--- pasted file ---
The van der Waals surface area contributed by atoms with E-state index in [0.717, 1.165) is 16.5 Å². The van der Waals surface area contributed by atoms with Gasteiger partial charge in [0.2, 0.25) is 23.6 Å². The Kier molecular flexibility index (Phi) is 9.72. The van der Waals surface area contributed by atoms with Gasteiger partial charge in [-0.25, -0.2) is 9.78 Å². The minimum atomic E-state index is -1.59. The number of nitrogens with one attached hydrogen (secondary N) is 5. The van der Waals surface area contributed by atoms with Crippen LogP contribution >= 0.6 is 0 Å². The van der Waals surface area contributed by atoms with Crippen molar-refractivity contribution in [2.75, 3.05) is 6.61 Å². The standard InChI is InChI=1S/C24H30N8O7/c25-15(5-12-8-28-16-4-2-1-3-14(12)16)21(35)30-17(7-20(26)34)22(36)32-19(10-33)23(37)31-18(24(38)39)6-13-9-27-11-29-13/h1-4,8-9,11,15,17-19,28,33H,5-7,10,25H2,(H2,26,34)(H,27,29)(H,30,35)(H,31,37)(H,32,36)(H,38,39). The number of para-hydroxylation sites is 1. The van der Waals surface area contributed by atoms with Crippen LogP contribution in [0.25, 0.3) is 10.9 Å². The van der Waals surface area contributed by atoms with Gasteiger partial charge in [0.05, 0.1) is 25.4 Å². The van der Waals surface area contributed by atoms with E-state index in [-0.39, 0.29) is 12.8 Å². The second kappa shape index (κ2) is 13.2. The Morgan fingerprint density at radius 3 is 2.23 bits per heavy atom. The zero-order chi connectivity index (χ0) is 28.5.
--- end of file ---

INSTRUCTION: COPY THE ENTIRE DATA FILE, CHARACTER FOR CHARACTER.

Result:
The van der Waals surface area contributed by atoms with E-state index in [0.717, 1.165) is 16.5 Å². The van der Waals surface area contributed by atoms with Gasteiger partial charge in [0.2, 0.25) is 23.6 Å². The Kier molecular flexibility index (Phi) is 9.72. The van der Waals surface area contributed by atoms with Gasteiger partial charge in [-0.25, -0.2) is 9.78 Å². The minimum atomic E-state index is -1.59. The number of nitrogens with one attached hydrogen (secondary N) is 5. The van der Waals surface area contributed by atoms with Crippen LogP contribution >= 0.6 is 0 Å². The van der Waals surface area contributed by atoms with Crippen molar-refractivity contribution in [2.75, 3.05) is 6.61 Å². The standard InChI is InChI=1S/C24H30N8O7/c25-15(5-12-8-28-16-4-2-1-3-14(12)16)21(35)30-17(7-20(26)34)22(36)32-19(10-33)23(37)31-18(24(38)39)6-13-9-27-11-29-13/h1-4,8-9,11,15,17-19,28,33H,5-7,10,25H2,(H2,26,34)(H,27,29)(H,30,35)(H,31,37)(H,32,36)(H,38,39). The number of para-hydroxylation sites is 1. The van der Waals surface area contributed by atoms with Crippen LogP contribution in [0.25, 0.3) is 10.9 Å². The van der Waals surface area contributed by atoms with Gasteiger partial charge in [0.05, 0.1) is 25.4 Å². The van der Waals surface area contributed by atoms with E-state index in [-0.39, 0.29) is 12.8 Å². The second kappa shape index (κ2) is 13.2. The Morgan fingerprint density at radius 3 is 2.23 bits per heavy atom. The zero-order chi connectivity index (χ0) is 28.5.